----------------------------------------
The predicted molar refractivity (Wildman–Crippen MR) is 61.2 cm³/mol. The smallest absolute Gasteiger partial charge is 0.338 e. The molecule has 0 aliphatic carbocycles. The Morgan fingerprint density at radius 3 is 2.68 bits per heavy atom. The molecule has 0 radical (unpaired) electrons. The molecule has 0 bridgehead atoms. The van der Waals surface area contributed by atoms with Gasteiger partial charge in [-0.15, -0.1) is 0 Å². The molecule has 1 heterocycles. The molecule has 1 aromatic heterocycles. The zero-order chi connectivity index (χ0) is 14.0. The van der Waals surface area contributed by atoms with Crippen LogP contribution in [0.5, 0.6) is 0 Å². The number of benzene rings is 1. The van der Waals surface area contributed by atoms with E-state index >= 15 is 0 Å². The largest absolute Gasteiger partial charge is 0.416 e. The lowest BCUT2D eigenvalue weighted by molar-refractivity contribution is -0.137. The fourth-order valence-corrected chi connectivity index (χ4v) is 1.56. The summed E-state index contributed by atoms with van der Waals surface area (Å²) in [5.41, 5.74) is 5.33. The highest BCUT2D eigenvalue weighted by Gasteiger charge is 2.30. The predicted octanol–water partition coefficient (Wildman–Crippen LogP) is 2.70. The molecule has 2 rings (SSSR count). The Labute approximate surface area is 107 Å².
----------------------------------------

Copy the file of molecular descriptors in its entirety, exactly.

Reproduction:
The predicted molar refractivity (Wildman–Crippen MR) is 61.2 cm³/mol. The smallest absolute Gasteiger partial charge is 0.338 e. The molecule has 0 aliphatic carbocycles. The Morgan fingerprint density at radius 3 is 2.68 bits per heavy atom. The molecule has 0 radical (unpaired) electrons. The molecule has 0 bridgehead atoms. The van der Waals surface area contributed by atoms with Gasteiger partial charge in [-0.15, -0.1) is 0 Å². The molecule has 1 heterocycles. The molecule has 1 aromatic heterocycles. The zero-order chi connectivity index (χ0) is 14.0. The van der Waals surface area contributed by atoms with Crippen LogP contribution in [0.5, 0.6) is 0 Å². The number of benzene rings is 1. The van der Waals surface area contributed by atoms with E-state index >= 15 is 0 Å². The largest absolute Gasteiger partial charge is 0.416 e. The lowest BCUT2D eigenvalue weighted by molar-refractivity contribution is -0.137. The fourth-order valence-corrected chi connectivity index (χ4v) is 1.56. The summed E-state index contributed by atoms with van der Waals surface area (Å²) in [5.41, 5.74) is 5.33. The highest BCUT2D eigenvalue weighted by Gasteiger charge is 2.30. The predicted octanol–water partition coefficient (Wildman–Crippen LogP) is 2.70. The molecule has 2 rings (SSSR count). The Labute approximate surface area is 107 Å².